A Federal Judge Found That Trump “Likely” Committed Serious Crimes—Now What?
Recently at The Bulwark:
CHARLIE SYKES: The Right's Cancel Culture Comes for Disney.
JVL: Ukraine Goes on Offense.
THE SECRET PODCAST: Against April Fool's Day.
You can support The Bulwark by subscribing to Bulwark+ or just by sharing this newsletter with someone you think would value it.
According to an order issued on Monday by a federal judge, Donald Trump “likely” committed multiple crimes in connection with the 2020 presidential election and the January 6, 2021 insurrection at the Capitol. The ruling has been widely quoted this week, because of what it reveals about what the House Jan. 6th Committee has learned regarding Trump’s involvement and because of the judge’s ringing criticism of Trump. It’s also an urgent call for the Department of Justice to take action. Yet for anyone hoping for a shred of legal accountability to attach to the former president, this is no moment to celebrate.
U.S. District Judge David O. Carter’s decision sprung from an effort by John C. Eastman—the law professor who wrote the infamous memos outlining a bogus constitutional justification for thwarting the certification of the Electoral College votes—to block his former university from complying with a records request by the Select Committee. Eastman claimed the documents are protected from disclosure under attorney-client privilege and the work-product doctrine. Carter’s opinion dealt only with those discrete legal concepts, which operate to keep certain information from opposing counsel in the context of civil or criminal litigation. As the judge explained, “Eastman claims attorney-client privilege over only nine documents: five emails and four attachments.” He claimed work-product protection for 111 documents, including the nine purportedly privileged ones. So by any stretch, this is hardly a sweeping ruling.
MICHAEL J. TOTTEN: Before the Ukrainians, It Was the Finns Who Kicked Russia’s Ass.
When Russia invaded Ukraine on February 24, it seemed apt to compare it to the Soviet Union’s invasions of Hungary in 1956 and Czechoslovakia in 1968, when those states sought to throw off Moscow’s yoke and go their own way. The Soviet army needed barely a week to extinguish the last breaths of the Hungarian resistance, and it took only a day to put down Czechoslovakia’s.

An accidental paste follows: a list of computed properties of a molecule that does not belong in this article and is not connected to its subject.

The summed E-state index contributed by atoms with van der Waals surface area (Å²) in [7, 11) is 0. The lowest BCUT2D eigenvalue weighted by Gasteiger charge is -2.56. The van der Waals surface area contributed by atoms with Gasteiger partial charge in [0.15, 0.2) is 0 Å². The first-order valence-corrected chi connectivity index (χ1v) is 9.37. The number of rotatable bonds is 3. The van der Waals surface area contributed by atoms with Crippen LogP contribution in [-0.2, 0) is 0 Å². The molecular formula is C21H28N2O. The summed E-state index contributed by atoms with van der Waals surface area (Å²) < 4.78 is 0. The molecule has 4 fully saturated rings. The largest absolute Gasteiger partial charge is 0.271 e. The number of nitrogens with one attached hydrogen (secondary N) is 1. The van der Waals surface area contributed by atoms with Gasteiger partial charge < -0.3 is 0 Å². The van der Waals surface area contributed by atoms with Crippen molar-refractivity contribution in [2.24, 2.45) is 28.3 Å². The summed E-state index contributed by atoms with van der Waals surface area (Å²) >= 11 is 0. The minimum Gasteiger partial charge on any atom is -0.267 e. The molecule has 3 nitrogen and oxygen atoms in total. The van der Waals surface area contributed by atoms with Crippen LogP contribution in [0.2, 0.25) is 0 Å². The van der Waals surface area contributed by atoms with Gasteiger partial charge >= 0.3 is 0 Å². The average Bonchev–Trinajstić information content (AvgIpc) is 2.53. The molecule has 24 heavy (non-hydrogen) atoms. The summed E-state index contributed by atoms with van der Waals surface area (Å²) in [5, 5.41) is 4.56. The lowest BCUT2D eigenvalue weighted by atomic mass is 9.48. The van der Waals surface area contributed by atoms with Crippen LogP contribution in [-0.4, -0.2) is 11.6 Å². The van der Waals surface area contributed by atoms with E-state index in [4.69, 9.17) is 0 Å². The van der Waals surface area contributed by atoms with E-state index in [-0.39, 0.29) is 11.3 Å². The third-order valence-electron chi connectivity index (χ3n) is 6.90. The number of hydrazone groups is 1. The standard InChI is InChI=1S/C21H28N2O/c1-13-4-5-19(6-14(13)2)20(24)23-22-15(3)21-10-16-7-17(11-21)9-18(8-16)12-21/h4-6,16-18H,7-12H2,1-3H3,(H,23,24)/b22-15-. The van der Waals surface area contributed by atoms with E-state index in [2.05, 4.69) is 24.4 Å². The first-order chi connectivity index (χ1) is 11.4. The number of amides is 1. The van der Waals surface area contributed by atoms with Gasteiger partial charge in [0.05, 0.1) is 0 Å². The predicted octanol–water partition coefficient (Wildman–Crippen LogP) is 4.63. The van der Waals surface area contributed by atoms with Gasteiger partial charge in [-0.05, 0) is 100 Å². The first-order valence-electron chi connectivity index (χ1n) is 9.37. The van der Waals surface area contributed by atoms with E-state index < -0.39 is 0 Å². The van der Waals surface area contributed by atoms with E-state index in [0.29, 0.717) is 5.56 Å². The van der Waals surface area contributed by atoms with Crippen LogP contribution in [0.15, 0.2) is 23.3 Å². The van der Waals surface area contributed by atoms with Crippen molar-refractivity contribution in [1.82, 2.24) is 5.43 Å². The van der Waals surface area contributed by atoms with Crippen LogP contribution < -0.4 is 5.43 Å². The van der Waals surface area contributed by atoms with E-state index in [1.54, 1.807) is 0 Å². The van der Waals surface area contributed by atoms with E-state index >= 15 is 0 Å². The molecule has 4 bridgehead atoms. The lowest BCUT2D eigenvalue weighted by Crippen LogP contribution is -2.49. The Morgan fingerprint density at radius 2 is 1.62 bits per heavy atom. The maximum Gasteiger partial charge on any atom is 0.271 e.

But Ukraine is not Hungary, and it is not Czechoslovakia. Five weeks in, the Ukrainians have killed thousands of Russian soldiers, destroyed entire enemy columns, downed planes, sunk at least one ship, captured more than a thousand prisoners, towed abandoned tanks off the road, pushed Russian forces away from Kyiv, and liberated the occupied cities of Makariv, Irpin, and parts of the larger city of Kherson. Russia, clearly humiliated, now declares that its military objective is limited to the “liberation” of the eastern Donbas region rather than regime change, nationwide occupation, or state death.
“Don’t Say Gay” is giving panhandle Karens permission to spout anti-gay and anti-transgender rhetoric, and kids are feeling afraid. Plus, the media’s fail on Hunter’s laptop and Trump’s aid and comfort to a military foe. Tim Miller’s back with Charlie Sykes on this weekend’s podcast.
The Atlantic’s Jonathan Rauch joins the group (including Cathy Young) to consider whether a federal judge saying Trump is a likely criminal should spur DOJ? Also, the “Don’t Say Gay” law, Ginni Thomas, Biden’s popularity, and more.
Bulwark+ members can listen to an ad-free version of these podcasts on the player of their choice. Learn more at Bulwark+ Podcast FAQ.
Amanda Carpenter, Tim Miller, and Will Saletan join JVL to discuss
Lollapalooza Brasil and American Greatness… er, Supreme Court spouses behaving badly, Judge Carter’s ruling on the Jan 6 Committee’s subpoena for documents from John Eastman and much more.
On February 23, the day before Russian troops invaded Ukraine, the Economist ran an article about a 1944 Russian play, The Dragon, by Evgeny Schwartz, depicting it as a remarkably timely exploration of autocracy and its corrupting effects on the human soul. Timely indeed: the play, a trenchant political and philosophical parable in the guise of a fairytale, has ripped-from-the-headlines passages that could have been written as an allegory for Vladimir Putin’s war. The Dragon has been keenly relevant to several generations of Russians; it deserves to be better known beyond Russia as well.
Schwartz, alternately spelled Shvarts (1896–1958), was primarily a children’s writer whose work, finely balancing drama and humor, often appealed to both young and adult audiences; his legacy includes brilliant stage and screen adaptations of Cinderella, Don Quixote, and Hans Christian Andersen’s The Snow Queen . He also wrote two extraordinary political plays that were promptly banned from the stage after the opening night: The Shadow, another Andersen adaptation, in 1940, and The Dragon in 1944.
Are you telling me that Florida’s COVID numbers are suspect? Say it ain’t so!
It’s really happening, isn’t it? The TN GOP went after a Trumpy carpetbagger.
The birthers are at it it again… This will not come as a surprise.
That’s it for me. Tech support questions? Email firstname.lastname@example.org. Questions for me? Respond to this message.
Editorial photos provided by Getty Images. For full credits, please consult the article.